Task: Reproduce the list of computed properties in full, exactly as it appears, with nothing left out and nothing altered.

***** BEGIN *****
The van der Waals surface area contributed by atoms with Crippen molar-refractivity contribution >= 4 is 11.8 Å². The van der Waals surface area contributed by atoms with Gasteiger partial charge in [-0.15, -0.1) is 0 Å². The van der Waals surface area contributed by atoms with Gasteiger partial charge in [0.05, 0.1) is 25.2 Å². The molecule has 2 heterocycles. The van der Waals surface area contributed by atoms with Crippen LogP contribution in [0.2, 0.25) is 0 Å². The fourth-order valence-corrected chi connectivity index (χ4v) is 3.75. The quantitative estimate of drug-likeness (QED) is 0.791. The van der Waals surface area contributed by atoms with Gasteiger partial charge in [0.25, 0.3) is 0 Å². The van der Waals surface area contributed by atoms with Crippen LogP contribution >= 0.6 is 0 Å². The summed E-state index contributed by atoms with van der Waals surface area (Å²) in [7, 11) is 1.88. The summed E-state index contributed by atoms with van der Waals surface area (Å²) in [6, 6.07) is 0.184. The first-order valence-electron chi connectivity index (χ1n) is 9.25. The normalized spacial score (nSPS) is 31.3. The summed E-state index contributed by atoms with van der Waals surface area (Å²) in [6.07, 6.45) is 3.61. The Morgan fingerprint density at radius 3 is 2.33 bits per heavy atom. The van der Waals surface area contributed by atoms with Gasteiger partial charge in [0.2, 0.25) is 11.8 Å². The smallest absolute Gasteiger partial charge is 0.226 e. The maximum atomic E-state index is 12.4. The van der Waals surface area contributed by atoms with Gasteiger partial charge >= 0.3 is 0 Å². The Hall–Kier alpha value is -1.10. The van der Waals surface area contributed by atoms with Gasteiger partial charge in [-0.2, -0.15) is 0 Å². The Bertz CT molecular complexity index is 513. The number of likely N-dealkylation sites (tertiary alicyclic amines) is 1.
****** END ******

The van der Waals surface area contributed by atoms with Crippen molar-refractivity contribution >= 4 is 11.8 Å². The van der Waals surface area contributed by atoms with Gasteiger partial charge in [-0.15, -0.1) is 0 Å². The van der Waals surface area contributed by atoms with Gasteiger partial charge in [0.05, 0.1) is 25.2 Å². The molecule has 2 heterocycles. The van der Waals surface area contributed by atoms with Crippen LogP contribution in [0.2, 0.25) is 0 Å². The fourth-order valence-corrected chi connectivity index (χ4v) is 3.75. The quantitative estimate of drug-likeness (QED) is 0.791. The van der Waals surface area contributed by atoms with Gasteiger partial charge in [0.25, 0.3) is 0 Å². The van der Waals surface area contributed by atoms with Crippen LogP contribution >= 0.6 is 0 Å². The summed E-state index contributed by atoms with van der Waals surface area (Å²) in [7, 11) is 1.88. The summed E-state index contributed by atoms with van der Waals surface area (Å²) in [6, 6.07) is 0.184. The first-order valence-electron chi connectivity index (χ1n) is 9.25. The normalized spacial score (nSPS) is 31.3. The summed E-state index contributed by atoms with van der Waals surface area (Å²) in [6.07, 6.45) is 3.61. The Morgan fingerprint density at radius 3 is 2.33 bits per heavy atom. The van der Waals surface area contributed by atoms with Gasteiger partial charge in [0.2, 0.25) is 11.8 Å². The smallest absolute Gasteiger partial charge is 0.226 e. The maximum atomic E-state index is 12.4. The van der Waals surface area contributed by atoms with Gasteiger partial charge >= 0.3 is 0 Å². The Hall–Kier alpha value is -1.10. The van der Waals surface area contributed by atoms with Gasteiger partial charge in [-0.2, -0.15) is 0 Å². The Bertz CT molecular complexity index is 513. The number of likely N-dealkylation sites (tertiary alicyclic amines) is 1.